Wednesday, April 26, 2006

Mark of the Cross: 13th Century Europe

Mark of the Cross, a stand-alone historical novel by Judith Pella, brings medieval Europe to life through an entertaining story. In 1265, Philip de Tollard is a young bastard son of the Lord Hawken, who has provided Philip with education but never acknowledged the illegitimate son as his own. Philip soon meets Beatrice Marlowe, from an estate near Hawken’s lands, and the two fall in love—but Philip will not bring dishonor upon Beatrice and bring another illegitimate child into the world. Without any land holdings, and a low-class job as a groom, Philip has nothing to offer Beatrice anyway. To make matters worse, Lord Hawken’s legitimate son, Gareth, is especially vindictive and cruel, and does everything in his power to keep Philip away; soon Philip is banished from England and becomes a fugitive fighting for his life in France.

The two antagonists, Gareth and his mother, seem a bit exaggerated and unrealistic, more stereotypical than actual people. Some scenes also tend to depict all wealthy people as bad, completely self-centered and scornful of the poor – much like Philip’s brother Gareth. Such characters assist the basic story line, in which Philip becomes hardened and angry at the world. Yet throughout many providential events, Philip survives and finds friends in unlikely people—and thus he grows and learns to trust others. With the few exceptions just noted, though, most of the characters are well-developed.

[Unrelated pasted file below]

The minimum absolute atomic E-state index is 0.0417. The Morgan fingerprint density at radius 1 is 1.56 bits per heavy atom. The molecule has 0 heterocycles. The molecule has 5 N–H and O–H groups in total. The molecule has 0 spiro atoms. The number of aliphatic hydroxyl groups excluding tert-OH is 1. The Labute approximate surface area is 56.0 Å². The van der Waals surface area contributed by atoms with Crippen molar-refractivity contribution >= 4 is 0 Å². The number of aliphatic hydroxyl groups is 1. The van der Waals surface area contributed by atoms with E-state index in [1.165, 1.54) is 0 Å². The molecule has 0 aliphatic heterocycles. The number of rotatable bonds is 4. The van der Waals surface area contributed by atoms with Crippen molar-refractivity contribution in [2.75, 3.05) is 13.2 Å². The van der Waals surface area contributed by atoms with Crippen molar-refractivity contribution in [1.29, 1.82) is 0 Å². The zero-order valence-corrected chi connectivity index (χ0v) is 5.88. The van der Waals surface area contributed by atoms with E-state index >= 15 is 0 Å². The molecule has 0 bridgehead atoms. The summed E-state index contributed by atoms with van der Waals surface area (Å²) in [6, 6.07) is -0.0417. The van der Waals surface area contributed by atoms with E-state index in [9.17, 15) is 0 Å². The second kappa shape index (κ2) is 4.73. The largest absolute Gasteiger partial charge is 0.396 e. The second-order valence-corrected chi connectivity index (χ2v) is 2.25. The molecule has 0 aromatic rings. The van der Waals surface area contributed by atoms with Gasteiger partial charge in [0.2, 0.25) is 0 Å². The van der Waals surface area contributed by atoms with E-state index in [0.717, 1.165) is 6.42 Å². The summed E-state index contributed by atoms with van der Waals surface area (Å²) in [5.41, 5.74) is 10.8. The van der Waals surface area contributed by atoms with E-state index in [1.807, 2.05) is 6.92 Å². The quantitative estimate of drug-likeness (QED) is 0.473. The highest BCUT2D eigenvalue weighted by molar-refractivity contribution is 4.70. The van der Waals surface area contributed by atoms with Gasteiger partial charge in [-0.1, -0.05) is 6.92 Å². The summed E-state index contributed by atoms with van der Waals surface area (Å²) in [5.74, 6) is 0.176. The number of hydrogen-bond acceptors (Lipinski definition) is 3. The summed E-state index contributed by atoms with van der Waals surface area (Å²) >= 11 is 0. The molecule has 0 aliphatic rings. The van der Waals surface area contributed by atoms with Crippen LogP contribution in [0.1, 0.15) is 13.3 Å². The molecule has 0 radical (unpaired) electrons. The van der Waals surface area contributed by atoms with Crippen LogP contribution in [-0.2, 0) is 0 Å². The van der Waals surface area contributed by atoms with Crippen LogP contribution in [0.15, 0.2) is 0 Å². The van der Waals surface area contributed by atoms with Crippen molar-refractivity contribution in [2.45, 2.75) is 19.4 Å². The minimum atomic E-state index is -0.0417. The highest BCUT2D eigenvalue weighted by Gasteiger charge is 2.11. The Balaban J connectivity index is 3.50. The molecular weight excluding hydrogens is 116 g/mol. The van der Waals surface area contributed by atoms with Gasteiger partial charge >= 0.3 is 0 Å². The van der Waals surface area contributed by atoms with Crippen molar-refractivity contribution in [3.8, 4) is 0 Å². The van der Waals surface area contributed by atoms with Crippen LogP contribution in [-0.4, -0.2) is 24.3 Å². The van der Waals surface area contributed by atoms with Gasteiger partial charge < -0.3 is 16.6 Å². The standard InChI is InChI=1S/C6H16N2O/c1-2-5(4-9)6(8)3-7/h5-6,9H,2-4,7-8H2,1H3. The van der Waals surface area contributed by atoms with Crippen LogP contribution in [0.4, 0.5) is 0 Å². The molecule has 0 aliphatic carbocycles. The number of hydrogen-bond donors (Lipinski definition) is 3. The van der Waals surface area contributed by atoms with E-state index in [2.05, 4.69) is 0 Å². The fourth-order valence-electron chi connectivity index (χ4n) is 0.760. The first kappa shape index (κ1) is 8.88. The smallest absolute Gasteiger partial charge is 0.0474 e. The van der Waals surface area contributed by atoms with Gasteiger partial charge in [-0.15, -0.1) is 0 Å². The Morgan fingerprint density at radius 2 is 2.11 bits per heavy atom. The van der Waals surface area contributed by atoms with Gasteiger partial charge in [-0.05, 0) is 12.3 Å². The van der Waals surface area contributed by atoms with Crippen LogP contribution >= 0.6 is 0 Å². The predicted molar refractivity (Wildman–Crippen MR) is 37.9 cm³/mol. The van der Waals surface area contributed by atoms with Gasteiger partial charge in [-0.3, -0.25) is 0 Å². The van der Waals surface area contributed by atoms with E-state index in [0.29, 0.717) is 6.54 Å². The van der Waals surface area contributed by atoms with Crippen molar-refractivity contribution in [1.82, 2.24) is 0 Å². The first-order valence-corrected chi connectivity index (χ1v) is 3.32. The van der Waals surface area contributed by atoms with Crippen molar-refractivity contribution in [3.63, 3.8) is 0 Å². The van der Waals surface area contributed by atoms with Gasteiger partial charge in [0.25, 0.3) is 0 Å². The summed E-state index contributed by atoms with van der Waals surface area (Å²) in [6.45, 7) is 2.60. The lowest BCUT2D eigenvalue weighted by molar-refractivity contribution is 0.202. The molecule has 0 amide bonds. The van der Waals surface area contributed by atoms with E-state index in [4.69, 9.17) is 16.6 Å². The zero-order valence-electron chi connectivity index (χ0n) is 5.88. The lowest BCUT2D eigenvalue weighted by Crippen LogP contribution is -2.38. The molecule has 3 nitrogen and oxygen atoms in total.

As always, Judith Pella brings excellent historical research into the story’s background, this time discussing the English rebellion against King Henry III, including the specific battle when the King and then-Prince Edward turned the tide back to their side. The story continues on to the early years of King Edward I, and through the characters we experience all aspects of medieval life – the court in England and the English lords in the countryside, as well as the peasants and thieves of France, and even the Crusades—including the Saracens and several locations in Palestine.

For a book with evangelical Christian emphasis, a story from 13th century Europe obviously does not fit entirely, and so the Catholicism is downplayed – no mention of the many Catholic saints worshipped, purgatory, or sales of indulgences. Yet the story gives the general background and feel (at least those things today’s readers readily associate with medieval Catholicism), complete with monasteries, priests, and devotion to Mary as Jesus’ mother. Mark of the Cross even gives some background details such as what was required to seek asylum in the Church, and the life of monks.

Yet Mark of the Cross excels even more as an entertaining and uplifting story, with likeable characters in great contrast to the two villains. The action moves quickly enough, with plenty of page-turning suspense, as we come to know and love the characters. Through their many experiences and hardships, both Beatrice and Philip grow, and Philip’s friends prove themselves genuine.

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